The healthcare professionals taking part in the intervention will be informed about the main points of the study as well as its expected outcomes and applicability. As for the participants among the healthcare staff, all the involved professionals will receive the surveys that will be provided through the hospital’s information system. The healthcare practitioners will complete the surveys within three days after the completion of the project.

Data Protection

Data protection is one of the central aspects of any research. The involvement of human participants is associated with the need to ensure anonymity and confidentiality of people’s personal data (Rinaldi Carpenter, 2017). The participants’ personal data will be accessed and collected with the help of the information system of the facility. The staff of the hospital having access to these data will use this information.

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The proposed intervention is not associated with any health risks, but the participants will be able to withdraw from the study at any point. They will be informed about this right in the written consent form they will sign. Every case of patients’ withdrawals from the research will be noted. The reasons for such withdrawals will also be highlighted. The written consent form will also include information concerning confidentiality and anonymity so that the participants could be sure that their personal data will be safe.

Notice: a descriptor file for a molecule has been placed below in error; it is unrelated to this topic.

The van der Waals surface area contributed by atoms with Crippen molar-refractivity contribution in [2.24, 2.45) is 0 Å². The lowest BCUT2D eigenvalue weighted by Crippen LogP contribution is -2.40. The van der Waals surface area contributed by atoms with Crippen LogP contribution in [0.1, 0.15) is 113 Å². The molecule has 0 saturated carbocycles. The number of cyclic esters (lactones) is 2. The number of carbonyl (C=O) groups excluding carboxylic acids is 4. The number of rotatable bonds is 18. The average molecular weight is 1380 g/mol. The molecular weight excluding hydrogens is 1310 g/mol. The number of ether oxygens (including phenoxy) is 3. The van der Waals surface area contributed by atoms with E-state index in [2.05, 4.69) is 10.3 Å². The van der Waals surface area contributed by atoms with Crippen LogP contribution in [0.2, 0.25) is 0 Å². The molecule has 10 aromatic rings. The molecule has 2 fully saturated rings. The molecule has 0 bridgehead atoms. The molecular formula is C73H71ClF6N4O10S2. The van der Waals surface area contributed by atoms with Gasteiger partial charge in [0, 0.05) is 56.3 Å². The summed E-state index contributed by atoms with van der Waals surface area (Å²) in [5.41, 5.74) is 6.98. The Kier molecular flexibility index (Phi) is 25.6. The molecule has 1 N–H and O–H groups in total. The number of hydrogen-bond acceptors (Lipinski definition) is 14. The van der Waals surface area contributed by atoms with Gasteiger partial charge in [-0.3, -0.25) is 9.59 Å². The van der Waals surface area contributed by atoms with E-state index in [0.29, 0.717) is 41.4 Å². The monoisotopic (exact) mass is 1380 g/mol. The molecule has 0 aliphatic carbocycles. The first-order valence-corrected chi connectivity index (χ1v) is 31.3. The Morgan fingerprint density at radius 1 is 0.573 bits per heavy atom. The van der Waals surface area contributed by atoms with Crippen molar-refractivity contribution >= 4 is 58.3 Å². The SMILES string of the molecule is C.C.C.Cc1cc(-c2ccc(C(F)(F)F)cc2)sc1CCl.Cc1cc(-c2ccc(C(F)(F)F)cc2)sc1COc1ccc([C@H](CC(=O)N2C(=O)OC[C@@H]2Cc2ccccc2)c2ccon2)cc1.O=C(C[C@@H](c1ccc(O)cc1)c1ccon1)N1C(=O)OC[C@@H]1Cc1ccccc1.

Data Analysis

As has been mentioned above, the quantitative research method will be utilized. Therefore, the data will be statistically analyzed and evaluated. The readmission rate among the participants of the research will be calculated after the completion of the intervention. The use of software has become common among researchers due to its convenience and reliability (Hox, Moerbeek, & Van De Schoot, 2017). The readmission rate of the overall number of patients with COPD and heart failure before the start of the intervention and after its completion will also be estimated. This assessment will be carried out to obtain more data and evaluate wider outcomes of the intervention. SPSS will be used to calculate the readmission rates.

The collected qualitative data will be analyzed manually and with the help of content analysis software (Nvivo). The use of multiple data analysis methods will help ensure the validity and reliability of the findings (Parahoo, 2014). The most recurrent themes will be identified and explored. The answers of the healthcare staff and patients will be compared to detect similarities, if any. The perspectives of both healthcare professionals and patients on the intervention can also result in the development of an effective procedure that will reduce the rate of readmissions in the given hospital or even nationwide.